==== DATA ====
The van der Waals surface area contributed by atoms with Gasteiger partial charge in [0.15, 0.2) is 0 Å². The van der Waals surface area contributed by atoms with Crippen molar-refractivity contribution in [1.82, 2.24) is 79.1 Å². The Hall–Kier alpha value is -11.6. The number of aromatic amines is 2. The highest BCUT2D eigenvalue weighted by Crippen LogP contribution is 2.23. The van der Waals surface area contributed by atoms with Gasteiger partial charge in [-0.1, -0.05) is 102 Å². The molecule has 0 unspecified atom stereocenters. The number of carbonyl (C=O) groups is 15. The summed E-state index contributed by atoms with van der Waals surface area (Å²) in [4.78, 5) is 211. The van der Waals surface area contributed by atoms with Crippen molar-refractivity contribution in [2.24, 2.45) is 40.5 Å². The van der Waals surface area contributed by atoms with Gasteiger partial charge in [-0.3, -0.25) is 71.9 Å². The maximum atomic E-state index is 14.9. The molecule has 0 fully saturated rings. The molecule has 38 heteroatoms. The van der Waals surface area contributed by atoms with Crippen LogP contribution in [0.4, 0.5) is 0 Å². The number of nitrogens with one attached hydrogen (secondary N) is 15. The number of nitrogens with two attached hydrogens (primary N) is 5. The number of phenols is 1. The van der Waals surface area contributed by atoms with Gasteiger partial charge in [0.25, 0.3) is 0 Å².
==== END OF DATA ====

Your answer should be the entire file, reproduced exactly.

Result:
The van der Waals surface area contributed by atoms with Gasteiger partial charge in [0.15, 0.2) is 0 Å². The van der Waals surface area contributed by atoms with Crippen molar-refractivity contribution in [1.82, 2.24) is 79.1 Å². The Hall–Kier alpha value is -11.6. The number of aromatic amines is 2. The highest BCUT2D eigenvalue weighted by Crippen LogP contribution is 2.23. The van der Waals surface area contributed by atoms with Gasteiger partial charge in [-0.1, -0.05) is 102 Å². The molecule has 0 unspecified atom stereocenters. The number of carbonyl (C=O) groups is 15. The summed E-state index contributed by atoms with van der Waals surface area (Å²) in [4.78, 5) is 211. The van der Waals surface area contributed by atoms with Crippen molar-refractivity contribution in [2.24, 2.45) is 40.5 Å². The van der Waals surface area contributed by atoms with Gasteiger partial charge in [-0.3, -0.25) is 71.9 Å². The maximum atomic E-state index is 14.9. The molecule has 0 fully saturated rings. The molecule has 38 heteroatoms. The van der Waals surface area contributed by atoms with Crippen LogP contribution in [0.4, 0.5) is 0 Å². The number of nitrogens with one attached hydrogen (secondary N) is 15. The number of nitrogens with two attached hydrogens (primary N) is 5. The number of phenols is 1. The van der Waals surface area contributed by atoms with Gasteiger partial charge in [0.25, 0.3) is 0 Å².